In contrast, streptozotocin diabetes did not affect acetylcholinesterase activity in the retina but increased its activity in the cerebral cortex (100%) and in serum (55%), and decreased it by 30-40% in erythrocytes. The butyrylcholinesterase activity was decreased by 30-50% in retina and hippocampus and to a lesser extent in retinal pigment epithelium from rats treated with streptozotocin for one week. The changes noted in cholinesterase activities were not correlated with the fasting blood glucose concentration. These results suggest that diabetes might influence a specific subset of cells and isoforms of cholinesterases that could lead to alterations associated with diabetes complications (Sanchez-Chavez G.et.al.2001). It was also reported that the butyrylcholinesterase K variant allele was more common among Type II diabetic subjects than non-diabetic subjects suggesting that the close association of the butyrylcholinesterase gene (3q26) with Type II diabetes could be related to an identified susceptibility locus on chromosome 3q27 but independent of islet function(Sanchez-Chavez G.et.al.2001).
Since elevated serum butyrylcholinesterase activity is elevated in the diabetic rat, mouse and humans, Dave and Katyare studied the source of the increased level of butyrylcholinesterase and reported that in alloxan- induced diabetic animals both the serum and cardiac butyrylcholinesterase activities were increased 2.2- to 2.8- fold with almost no significant change in the activity of the enzyme after insulin treatment compared with controls (Dave KR, Katyare SS.et.al.2002). Furthermore, correlation analysis showed that butyrylcholinesterase activity was positively correlated with age, sex, body mass index, hypertension and diabetes, as well as with triglycerides, total cholesterol, low-density lipoprotein cholesterol and apolipoprotein B (Apo B), whereas a step-wise multiple regression analysis revealed that the only risk factors for coronary heart disease that showed independent correlations with butyrylcholinesterase activity were, in descending order of importance, Apo B, triglycerides, and diabetes. These findings reinforce the idea that butyrylcholinesterase activity is associated with lipoprotein synthesis, hypertension, and diabetes (Alcantara VM .et.al.2002).
Above studies explains that AD and T2DM share several molecular processes that underlie the respective degenerative developments. In silico studies have established a pathway for in vivo/in vitro studies for identification of proteins, having therapeutic significance. Recent technological advances in genetics, genomics, proteomics, and bioinformatics offer great opportunities for biomarker discovery (Srinubabu et al, 2007). In the present study we have reported the common proteins involved in AD and T2DM.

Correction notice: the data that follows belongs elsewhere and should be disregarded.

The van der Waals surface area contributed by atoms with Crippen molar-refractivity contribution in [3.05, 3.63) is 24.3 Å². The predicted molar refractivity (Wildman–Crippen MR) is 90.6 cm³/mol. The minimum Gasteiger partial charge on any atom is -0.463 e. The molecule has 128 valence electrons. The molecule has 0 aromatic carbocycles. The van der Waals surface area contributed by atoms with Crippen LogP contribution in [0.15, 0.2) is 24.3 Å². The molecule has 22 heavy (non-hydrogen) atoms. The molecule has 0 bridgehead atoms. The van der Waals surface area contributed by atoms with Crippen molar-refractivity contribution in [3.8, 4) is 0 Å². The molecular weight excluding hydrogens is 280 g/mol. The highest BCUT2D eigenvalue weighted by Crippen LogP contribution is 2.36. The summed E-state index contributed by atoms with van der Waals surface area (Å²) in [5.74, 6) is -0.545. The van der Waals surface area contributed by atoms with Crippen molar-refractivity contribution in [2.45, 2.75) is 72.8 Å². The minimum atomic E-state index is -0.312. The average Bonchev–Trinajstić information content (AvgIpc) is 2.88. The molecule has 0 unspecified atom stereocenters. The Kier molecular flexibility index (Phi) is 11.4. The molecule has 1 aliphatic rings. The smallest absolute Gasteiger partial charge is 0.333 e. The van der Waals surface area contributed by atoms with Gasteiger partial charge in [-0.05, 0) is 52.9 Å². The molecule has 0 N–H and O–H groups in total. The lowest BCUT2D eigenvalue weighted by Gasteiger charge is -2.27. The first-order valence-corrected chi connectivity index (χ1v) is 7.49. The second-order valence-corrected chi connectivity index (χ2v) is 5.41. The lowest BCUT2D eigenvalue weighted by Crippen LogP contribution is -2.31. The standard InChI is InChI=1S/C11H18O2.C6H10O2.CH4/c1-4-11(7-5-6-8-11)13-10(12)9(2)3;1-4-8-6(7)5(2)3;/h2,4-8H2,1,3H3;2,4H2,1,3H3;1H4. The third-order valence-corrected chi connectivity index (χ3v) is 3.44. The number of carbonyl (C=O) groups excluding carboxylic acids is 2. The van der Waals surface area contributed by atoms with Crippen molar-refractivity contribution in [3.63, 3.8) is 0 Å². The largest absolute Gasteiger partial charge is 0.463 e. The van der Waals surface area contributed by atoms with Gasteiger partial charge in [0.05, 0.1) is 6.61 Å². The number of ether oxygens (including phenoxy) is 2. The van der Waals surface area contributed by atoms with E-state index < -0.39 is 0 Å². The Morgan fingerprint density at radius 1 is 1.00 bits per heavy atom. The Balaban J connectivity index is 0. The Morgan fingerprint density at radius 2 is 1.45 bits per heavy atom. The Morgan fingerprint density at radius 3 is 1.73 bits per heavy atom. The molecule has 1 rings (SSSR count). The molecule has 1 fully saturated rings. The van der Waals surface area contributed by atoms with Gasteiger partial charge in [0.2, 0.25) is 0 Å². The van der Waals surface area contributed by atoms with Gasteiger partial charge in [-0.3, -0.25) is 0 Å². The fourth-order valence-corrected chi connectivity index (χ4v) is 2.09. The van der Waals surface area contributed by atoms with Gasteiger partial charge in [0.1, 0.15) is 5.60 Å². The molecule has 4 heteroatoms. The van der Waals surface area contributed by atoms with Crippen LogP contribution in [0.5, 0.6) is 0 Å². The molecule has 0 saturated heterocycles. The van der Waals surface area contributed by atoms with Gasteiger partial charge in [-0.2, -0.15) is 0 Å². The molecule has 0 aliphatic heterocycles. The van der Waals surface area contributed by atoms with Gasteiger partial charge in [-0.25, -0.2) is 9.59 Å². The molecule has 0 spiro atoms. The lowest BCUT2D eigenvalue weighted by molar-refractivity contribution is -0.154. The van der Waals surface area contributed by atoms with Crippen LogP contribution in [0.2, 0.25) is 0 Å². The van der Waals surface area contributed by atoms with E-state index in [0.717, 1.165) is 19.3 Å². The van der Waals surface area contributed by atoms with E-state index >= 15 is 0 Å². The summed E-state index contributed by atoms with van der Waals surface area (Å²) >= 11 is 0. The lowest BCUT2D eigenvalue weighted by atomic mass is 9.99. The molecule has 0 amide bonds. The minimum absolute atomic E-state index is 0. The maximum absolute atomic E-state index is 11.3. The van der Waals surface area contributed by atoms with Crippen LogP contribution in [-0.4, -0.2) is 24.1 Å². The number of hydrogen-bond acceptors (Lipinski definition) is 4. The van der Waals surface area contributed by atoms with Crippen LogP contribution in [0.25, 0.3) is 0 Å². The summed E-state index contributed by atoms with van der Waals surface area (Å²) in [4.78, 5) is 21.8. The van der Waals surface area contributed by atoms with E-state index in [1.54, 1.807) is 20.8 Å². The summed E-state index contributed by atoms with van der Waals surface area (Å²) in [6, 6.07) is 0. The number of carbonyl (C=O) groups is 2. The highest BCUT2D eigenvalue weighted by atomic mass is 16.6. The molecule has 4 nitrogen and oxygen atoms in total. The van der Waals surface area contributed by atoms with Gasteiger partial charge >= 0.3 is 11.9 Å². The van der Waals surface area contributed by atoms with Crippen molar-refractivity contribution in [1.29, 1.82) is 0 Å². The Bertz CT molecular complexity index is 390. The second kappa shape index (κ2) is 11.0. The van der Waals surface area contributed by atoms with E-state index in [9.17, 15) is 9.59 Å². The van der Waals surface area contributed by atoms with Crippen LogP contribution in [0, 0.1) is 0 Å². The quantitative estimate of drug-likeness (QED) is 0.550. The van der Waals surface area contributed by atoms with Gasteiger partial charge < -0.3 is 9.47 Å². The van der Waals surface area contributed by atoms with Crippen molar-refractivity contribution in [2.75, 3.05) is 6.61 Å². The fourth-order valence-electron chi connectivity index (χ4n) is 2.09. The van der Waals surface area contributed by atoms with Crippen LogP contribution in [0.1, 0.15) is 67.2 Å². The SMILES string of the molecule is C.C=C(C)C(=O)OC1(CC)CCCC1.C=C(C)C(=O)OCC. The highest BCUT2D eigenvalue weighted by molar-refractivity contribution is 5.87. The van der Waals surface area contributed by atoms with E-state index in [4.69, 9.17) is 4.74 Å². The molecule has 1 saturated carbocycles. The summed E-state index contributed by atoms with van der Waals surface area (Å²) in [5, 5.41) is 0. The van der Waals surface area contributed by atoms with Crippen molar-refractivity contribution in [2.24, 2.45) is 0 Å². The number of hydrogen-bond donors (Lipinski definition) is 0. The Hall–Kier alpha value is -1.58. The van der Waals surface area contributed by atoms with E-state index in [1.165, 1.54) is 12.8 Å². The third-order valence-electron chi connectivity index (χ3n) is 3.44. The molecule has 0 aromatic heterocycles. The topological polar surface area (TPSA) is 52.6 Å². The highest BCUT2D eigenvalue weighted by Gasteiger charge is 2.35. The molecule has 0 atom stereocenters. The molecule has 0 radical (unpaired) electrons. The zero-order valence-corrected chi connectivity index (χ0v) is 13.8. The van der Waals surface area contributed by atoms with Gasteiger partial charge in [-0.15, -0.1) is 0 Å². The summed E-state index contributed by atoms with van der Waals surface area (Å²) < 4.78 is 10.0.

Methods
Based on the available literature we have collected 10 known proteins (Table 1), which are believed to be involeved in pathogenesis of AD and T2DM. The functional protein sequence in FASTA forms for these genes are collected from NCBI (National Center for Biotechnology Information http:// www.ncbi.nih.nlm.gov). These sequences are given to clustalw http://www.ebi.ac.uk/clustalw) for the multiple sequence alignment (it calculates that the best match for the selected sequences, and lines them up so that the identities, similarities and differences can be seen). Based on this result the score table and phylogeny tree are derived. The phylogeny shows the distance between the protein sequences. The protein sequences with minimum distance are AChE & BChE (Figure 1).
Discussion
AD and T2DM are conditions that affect a large number of people in developed and developing countries. Both conditions are on the increase, and finding novel treatments to cure or prevent them are a major aim in research. Somewhat surprisingly, AD and T2DM share several molecular processes that underlie the respective degenerative developments. ( Tahirovic I et al 2007) performed the role of oxidative stress in the pathogenesis of metabolic diseases like diabetes mellitus and its complications, as well as in neurodegenerative disorders like AD and reported that the oxidative stress alterations in the brain of STZ-induced rats and humans with AD could be useful in the search for new drugs in the treatment of AD that have antioxidant activity. The misfolding of proteins plays an important role in both diseases, Our bioinformatic analysis hypothesize that the close distance association between AChE and BChE may modify the risk for AD in individuals with T2DM. In a similar in silico study conducted by (Wang Y and Klemke RL, 2008), demonstrated that PhosphoBlast is a versatile mining tool capable of identifying related phosphorylation signatures and phosphoamino acid mutations among complex proteomics datasets in a highly efficient and accurate manner. Phosphoblast will aid in the informatics analysis of the phosphoproteome and the identification of phosphoprotein biomarkers of disease. So bioinformatic studies like multiple sequence alignment and Phosphoblast analysis will aid in the informatics analysis of the protein and the identification of new therapeutic interventions/ protein biomarkers of the disease.
Conclusions
While the identification of these candidate proteins involved in AD and T2DM is an important in silico milestone, follow up studies are required for validation in a larger population of individuals and for determination of laboratory-defined sensitivity and specificity values using novel proteomic and metabolomic tools. As represented in Figure 2, the combination of proteomic and bioinformatic studies are useful for more accurate prediction of biomarkers/new therapeutic targets.
Acknowledgement
This work was supported by IIT up gradation grants of AUCE (A).